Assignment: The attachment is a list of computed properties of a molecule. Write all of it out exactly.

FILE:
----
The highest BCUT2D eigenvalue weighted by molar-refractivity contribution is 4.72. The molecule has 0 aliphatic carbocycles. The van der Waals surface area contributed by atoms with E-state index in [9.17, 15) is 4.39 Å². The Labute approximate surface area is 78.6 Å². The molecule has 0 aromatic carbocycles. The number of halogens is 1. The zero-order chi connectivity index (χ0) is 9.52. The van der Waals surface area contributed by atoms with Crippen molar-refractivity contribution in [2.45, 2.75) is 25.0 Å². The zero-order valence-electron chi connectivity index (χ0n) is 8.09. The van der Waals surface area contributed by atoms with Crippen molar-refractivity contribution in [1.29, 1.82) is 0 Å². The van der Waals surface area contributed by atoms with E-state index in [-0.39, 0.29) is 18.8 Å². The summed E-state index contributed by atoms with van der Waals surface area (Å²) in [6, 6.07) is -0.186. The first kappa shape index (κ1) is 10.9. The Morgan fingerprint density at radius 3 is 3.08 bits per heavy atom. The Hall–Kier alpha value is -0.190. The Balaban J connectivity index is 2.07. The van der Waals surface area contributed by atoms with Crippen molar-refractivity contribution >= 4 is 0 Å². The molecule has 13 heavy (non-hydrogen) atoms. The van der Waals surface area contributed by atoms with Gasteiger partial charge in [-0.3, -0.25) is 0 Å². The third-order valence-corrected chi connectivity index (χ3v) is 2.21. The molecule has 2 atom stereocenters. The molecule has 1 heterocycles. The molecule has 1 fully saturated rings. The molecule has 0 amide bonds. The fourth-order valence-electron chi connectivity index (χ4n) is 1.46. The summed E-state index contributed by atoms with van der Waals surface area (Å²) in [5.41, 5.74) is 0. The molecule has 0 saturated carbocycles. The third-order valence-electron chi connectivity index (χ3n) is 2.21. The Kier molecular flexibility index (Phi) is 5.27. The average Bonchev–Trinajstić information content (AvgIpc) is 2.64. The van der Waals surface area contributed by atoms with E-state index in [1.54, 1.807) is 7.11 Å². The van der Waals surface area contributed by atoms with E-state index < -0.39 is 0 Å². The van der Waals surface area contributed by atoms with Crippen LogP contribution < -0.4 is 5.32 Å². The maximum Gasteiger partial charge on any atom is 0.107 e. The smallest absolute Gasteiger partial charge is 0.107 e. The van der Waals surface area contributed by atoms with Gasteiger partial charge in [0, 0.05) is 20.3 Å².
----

The highest BCUT2D eigenvalue weighted by molar-refractivity contribution is 4.72. The molecule has 0 aliphatic carbocycles. The van der Waals surface area contributed by atoms with E-state index in [9.17, 15) is 4.39 Å². The Labute approximate surface area is 78.6 Å². The molecule has 0 aromatic carbocycles. The number of halogens is 1. The zero-order chi connectivity index (χ0) is 9.52. The van der Waals surface area contributed by atoms with Crippen molar-refractivity contribution in [2.45, 2.75) is 25.0 Å². The zero-order valence-electron chi connectivity index (χ0n) is 8.09. The van der Waals surface area contributed by atoms with Crippen molar-refractivity contribution in [1.29, 1.82) is 0 Å². The van der Waals surface area contributed by atoms with E-state index in [-0.39, 0.29) is 18.8 Å². The summed E-state index contributed by atoms with van der Waals surface area (Å²) in [6, 6.07) is -0.186. The first kappa shape index (κ1) is 10.9. The Morgan fingerprint density at radius 3 is 3.08 bits per heavy atom. The Hall–Kier alpha value is -0.190. The Balaban J connectivity index is 2.07. The van der Waals surface area contributed by atoms with Crippen molar-refractivity contribution >= 4 is 0 Å². The molecule has 13 heavy (non-hydrogen) atoms. The van der Waals surface area contributed by atoms with Gasteiger partial charge in [-0.3, -0.25) is 0 Å². The third-order valence-corrected chi connectivity index (χ3v) is 2.21. The molecule has 2 atom stereocenters. The molecule has 1 heterocycles. The molecule has 1 fully saturated rings. The molecule has 0 amide bonds. The fourth-order valence-electron chi connectivity index (χ4n) is 1.46. The summed E-state index contributed by atoms with van der Waals surface area (Å²) in [5.41, 5.74) is 0. The molecule has 0 saturated carbocycles. The third-order valence-electron chi connectivity index (χ3n) is 2.21. The Kier molecular flexibility index (Phi) is 5.27. The average Bonchev–Trinajstić information content (AvgIpc) is 2.64. The van der Waals surface area contributed by atoms with E-state index in [1.54, 1.807) is 7.11 Å². The van der Waals surface area contributed by atoms with E-state index < -0.39 is 0 Å². The van der Waals surface area contributed by atoms with Crippen LogP contribution < -0.4 is 5.32 Å². The maximum Gasteiger partial charge on any atom is 0.107 e. The smallest absolute Gasteiger partial charge is 0.107 e. The van der Waals surface area contributed by atoms with Gasteiger partial charge in [0, 0.05) is 20.3 Å².